The production of Richard III by The Royal Shakespeare Company (RSC) will be broadcast across cinemas in the UK from the end of September. This tale of the unscrupulous rise to power of a tyrant is directed by Gregory Doran and produced for the screen by John Wyver, Professor of the Arts on Screen, University of Westminster.
Ahead of the cinematic release of the production, Wyver shares with CREAM PhD researcher Lucy Rogers his own journey into the world of producing, his involvement with the RSC’s innovative screen adaptation series, and his extensive experience of combining academic research with the work of a producer. In this conversation, he reflects on how the relationship between theatre and television continues to evolve in response to new technologies, diversity considerations, and in order to welcome new audiences.
How do you combine your role as Professor of the Arts on Screen with being a producer for broadcast television and event cinema?
Ever since I was Television Editor at Time Out at the end of the 1970s, I have been interested in bringing together the media industry and academia and working at the border between them. This used to involve commissioning prominent figures in film and media studies to write for a magazine with a broad general audience. I also tried, often very badly, to draw on the emergent film theory of the time in weekly journalism. Then when Channel 4 started in 1982 it was possible, for maybe a decade, to work as an independent producer and explore how to bring critical analysis to innovating with the form and content of programmes. The series State of the Art which I produced with Sandy Nairne and Geoff Dunlop in 1987 is an example of that, looking at ideas and images of the 1980s with an awareness at least of theories of post-modernism.
That kind of radical work became increasingly hard to develop within television, and I would say almost impossible after both the BBC and Channel 4 changed in fundamental ways around the turn of the millennium. Challenges including cable and satellite channels, games and the Internet disrupted the previously comparatively stable duopoly of public service broadcasting, and the broadcasters increasingly concentrated on programmes that would, they hoped, achieve high audience numbers. There was less and less space for the kind of television that interested me, although with my independent production company Illuminations I have continued to produce documentaries, including recently Drama Out of a Crisis: A Celebration of Play for Today (BBC, 2020) and Coventry Cathedral: Building for a New Britain (BBC, 2021).
How did you transition into producing screen adaptations?
From the late 1990s I was increasingly engaged in producing screen adaptations of stage work, both theatre and dance, and at the same time thinking and writing about that process. In different ways those parallel processes have occupied a lot of my time over the past two decades. I’ve worked as a screen producer with the National Theatre, the Almeida and the Donmar, Matthew Bourne’s New Adventures, and Wayne McGregor and Hofesh Shechter, and I’ve been particularly fortunate to collaborate extensively with the Royal Shakespeare Company.
The RSC wanted to broaden the audience for their work, and to try to overcome some of the obstacles, whether geographical or financial or simply to do with the associations of ‘theatre’ and ‘Shakespeare’, that have kept away people who might otherwise have wished to come. And in that sense the RSC Live from Stratford-upon-Avon series, like the comparable NT Live productions from the National Theatre, have been a huge success.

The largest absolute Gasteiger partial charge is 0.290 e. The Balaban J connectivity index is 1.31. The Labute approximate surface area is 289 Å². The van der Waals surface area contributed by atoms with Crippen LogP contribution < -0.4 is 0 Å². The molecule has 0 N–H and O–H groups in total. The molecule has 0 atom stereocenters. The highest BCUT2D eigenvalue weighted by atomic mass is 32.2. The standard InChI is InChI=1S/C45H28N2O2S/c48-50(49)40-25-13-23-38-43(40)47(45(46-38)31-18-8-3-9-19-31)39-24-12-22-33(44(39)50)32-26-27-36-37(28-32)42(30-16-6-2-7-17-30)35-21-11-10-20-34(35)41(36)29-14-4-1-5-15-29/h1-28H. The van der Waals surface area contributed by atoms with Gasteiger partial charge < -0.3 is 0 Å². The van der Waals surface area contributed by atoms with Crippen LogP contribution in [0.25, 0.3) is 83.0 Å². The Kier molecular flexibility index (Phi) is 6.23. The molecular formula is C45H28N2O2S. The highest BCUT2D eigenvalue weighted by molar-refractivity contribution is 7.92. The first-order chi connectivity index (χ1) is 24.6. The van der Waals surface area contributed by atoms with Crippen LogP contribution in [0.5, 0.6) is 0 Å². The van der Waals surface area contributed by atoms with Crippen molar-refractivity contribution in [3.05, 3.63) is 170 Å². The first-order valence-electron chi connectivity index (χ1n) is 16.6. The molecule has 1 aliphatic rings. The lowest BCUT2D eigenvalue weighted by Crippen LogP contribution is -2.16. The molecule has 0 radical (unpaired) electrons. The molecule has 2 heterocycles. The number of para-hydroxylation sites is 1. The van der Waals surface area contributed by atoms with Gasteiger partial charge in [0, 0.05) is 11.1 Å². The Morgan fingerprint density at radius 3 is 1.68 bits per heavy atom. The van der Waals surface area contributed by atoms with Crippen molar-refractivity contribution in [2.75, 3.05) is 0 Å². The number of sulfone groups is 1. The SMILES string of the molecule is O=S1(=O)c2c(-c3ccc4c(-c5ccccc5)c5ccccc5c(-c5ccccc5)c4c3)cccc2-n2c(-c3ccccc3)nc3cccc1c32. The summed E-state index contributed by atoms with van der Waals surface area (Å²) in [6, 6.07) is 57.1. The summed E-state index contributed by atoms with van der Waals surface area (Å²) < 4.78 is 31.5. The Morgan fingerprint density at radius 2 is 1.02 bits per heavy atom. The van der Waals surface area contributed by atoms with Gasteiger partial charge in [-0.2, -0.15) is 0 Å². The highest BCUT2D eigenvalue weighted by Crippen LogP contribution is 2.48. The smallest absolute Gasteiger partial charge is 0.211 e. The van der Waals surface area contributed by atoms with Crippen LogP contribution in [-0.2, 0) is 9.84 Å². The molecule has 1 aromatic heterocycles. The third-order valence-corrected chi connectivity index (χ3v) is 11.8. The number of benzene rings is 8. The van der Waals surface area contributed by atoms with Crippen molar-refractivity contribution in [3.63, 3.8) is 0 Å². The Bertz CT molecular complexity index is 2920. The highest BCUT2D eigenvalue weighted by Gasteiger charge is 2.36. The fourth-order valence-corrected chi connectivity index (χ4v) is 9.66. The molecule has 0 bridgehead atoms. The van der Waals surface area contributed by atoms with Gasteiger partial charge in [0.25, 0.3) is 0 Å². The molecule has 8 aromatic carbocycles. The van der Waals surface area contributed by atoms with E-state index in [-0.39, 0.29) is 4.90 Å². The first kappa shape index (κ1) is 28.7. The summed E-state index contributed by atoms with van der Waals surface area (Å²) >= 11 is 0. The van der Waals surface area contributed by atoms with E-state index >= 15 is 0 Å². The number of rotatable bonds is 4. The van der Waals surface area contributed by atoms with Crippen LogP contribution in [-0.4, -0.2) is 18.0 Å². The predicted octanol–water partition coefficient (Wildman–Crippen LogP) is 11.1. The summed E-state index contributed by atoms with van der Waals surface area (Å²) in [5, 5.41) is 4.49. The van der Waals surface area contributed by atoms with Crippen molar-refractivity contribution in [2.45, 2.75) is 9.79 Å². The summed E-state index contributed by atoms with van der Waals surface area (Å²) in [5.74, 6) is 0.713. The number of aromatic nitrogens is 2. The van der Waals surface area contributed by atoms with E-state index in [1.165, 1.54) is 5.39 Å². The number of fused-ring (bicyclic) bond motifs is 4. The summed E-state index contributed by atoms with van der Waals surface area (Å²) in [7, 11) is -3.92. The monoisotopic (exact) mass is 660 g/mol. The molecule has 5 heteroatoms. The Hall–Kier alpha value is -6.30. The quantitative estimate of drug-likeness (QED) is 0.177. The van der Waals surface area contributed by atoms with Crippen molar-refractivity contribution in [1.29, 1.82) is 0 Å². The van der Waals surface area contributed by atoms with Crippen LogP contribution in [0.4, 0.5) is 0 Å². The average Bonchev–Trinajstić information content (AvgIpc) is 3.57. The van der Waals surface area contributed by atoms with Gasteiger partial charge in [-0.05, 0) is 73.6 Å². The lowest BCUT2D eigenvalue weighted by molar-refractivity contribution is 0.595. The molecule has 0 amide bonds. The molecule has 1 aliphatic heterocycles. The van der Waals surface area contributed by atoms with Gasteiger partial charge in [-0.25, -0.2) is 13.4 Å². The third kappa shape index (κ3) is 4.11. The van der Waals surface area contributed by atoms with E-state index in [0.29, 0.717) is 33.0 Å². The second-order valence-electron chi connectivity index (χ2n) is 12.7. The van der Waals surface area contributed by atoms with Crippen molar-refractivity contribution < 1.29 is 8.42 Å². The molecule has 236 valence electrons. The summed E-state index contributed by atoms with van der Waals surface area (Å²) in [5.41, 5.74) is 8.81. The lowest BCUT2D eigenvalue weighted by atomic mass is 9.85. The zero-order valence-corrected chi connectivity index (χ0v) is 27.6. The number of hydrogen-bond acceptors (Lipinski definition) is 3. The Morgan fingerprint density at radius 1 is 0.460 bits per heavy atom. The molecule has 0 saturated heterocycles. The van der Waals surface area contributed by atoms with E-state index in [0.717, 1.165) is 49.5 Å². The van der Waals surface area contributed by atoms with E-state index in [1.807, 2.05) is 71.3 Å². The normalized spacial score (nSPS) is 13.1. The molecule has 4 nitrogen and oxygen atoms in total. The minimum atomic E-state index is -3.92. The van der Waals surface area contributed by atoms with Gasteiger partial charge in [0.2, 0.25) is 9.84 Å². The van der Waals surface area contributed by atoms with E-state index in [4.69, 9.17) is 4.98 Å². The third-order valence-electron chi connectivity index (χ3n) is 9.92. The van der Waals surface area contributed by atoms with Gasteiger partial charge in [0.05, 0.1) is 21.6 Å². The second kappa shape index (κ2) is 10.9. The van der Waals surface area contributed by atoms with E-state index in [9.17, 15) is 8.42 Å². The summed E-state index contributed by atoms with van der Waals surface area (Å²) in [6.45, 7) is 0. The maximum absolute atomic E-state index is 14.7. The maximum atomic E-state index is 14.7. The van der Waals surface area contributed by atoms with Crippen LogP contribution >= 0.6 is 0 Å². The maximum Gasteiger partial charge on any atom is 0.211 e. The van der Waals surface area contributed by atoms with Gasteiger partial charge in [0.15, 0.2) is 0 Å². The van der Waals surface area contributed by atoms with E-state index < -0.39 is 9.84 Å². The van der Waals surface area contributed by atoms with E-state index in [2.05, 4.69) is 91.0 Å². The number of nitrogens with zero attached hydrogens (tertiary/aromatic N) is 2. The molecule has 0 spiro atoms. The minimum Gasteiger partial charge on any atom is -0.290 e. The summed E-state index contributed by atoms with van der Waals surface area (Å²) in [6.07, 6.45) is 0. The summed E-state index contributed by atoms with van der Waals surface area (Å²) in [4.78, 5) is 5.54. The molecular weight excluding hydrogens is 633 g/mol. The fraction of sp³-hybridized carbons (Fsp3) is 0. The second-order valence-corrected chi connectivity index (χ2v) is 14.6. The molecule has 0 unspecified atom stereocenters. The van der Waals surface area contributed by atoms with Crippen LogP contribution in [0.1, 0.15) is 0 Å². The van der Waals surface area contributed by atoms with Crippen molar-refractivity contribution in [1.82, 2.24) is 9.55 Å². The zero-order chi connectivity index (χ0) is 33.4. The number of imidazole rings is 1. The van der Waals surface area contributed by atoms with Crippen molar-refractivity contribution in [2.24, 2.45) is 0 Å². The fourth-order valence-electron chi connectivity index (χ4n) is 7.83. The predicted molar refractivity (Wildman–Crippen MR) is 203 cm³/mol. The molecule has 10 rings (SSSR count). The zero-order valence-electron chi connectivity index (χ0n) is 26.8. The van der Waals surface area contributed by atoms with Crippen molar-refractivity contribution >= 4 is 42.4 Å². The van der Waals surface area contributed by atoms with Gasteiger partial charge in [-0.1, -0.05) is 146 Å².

I produced three television film versions of RSC productions directed by Gregory Doran: Macbeth (2000) with Antony Sher and Harriet Walter; Hamlet (2009) with David Tennant and Patrick Stewart; and Julius Caesar (2012) with Paterson Joseph, Cyril Nri and Adjoa Andoh. Then when Gregory became Artistic Director of the company he asked me to produce a series of ‘event cinema’ screen productions, RSC Live from Stratford-upon-Avon, starting with Richard II in 2012.
Earlier this year you produced the RSC’s production of Much Ado About Nothing for the screen. What kind of impact did that have?
Much Ado About Nothing was the 30th production made for the RSC Live from Stratford-upon-Avon series. Most of these have been broadcast live to cinemas, but COVID disrupted our plans, as it did so much else. Instead, both The Winter’s Tale in 2019 and Much Ado… were recorded for transmission on BBC Four.
Much Ado… was the first RSC Shakespeare production on the company’s main stage directed by a Black theatre-maker, the brilliant Roy Alexander Weise. With set designer Jemima Robinson and costume designs by Melissa Simon-Hartman, who has designed for Beyoncé and Notting Hill Carnival. Roy conjured up a kind of Afro-futurist world that looked amazing on stage – and which I think we were able to translate to the screen to good effect. He also commissioned an original score by Nigerian-born British guitarist Femi Temowo. And as Roy said, “By setting this production in an imagined future reality, we have the opportunity to see our own world through new eyes. What has the potential to be different? What capacity do we have for change? What attitudes remain the same? And are we ok with that?”
Like almost all of the other RSC Live From… screen versions, Much Ado… was mostly shot with five cameras in front of an audience in the Royal Shakespeare Theatre in Stratford-upon-Avon. But for this production, working closely with the screen director Indra Bhose, we experimented by shooting certain sequences with a single camera, and separate from a performance, using the more familiar screen language of drama. This allowed us to get closer to the actors in certain scenes, to suggest a stronger sense of intimacy with them, rather than observing them from a certain distance, as can be the case with some multi-camera recordings. In screen versions that we’ve recorded since then we have taken this experimentation further in ways that I think are very interesting.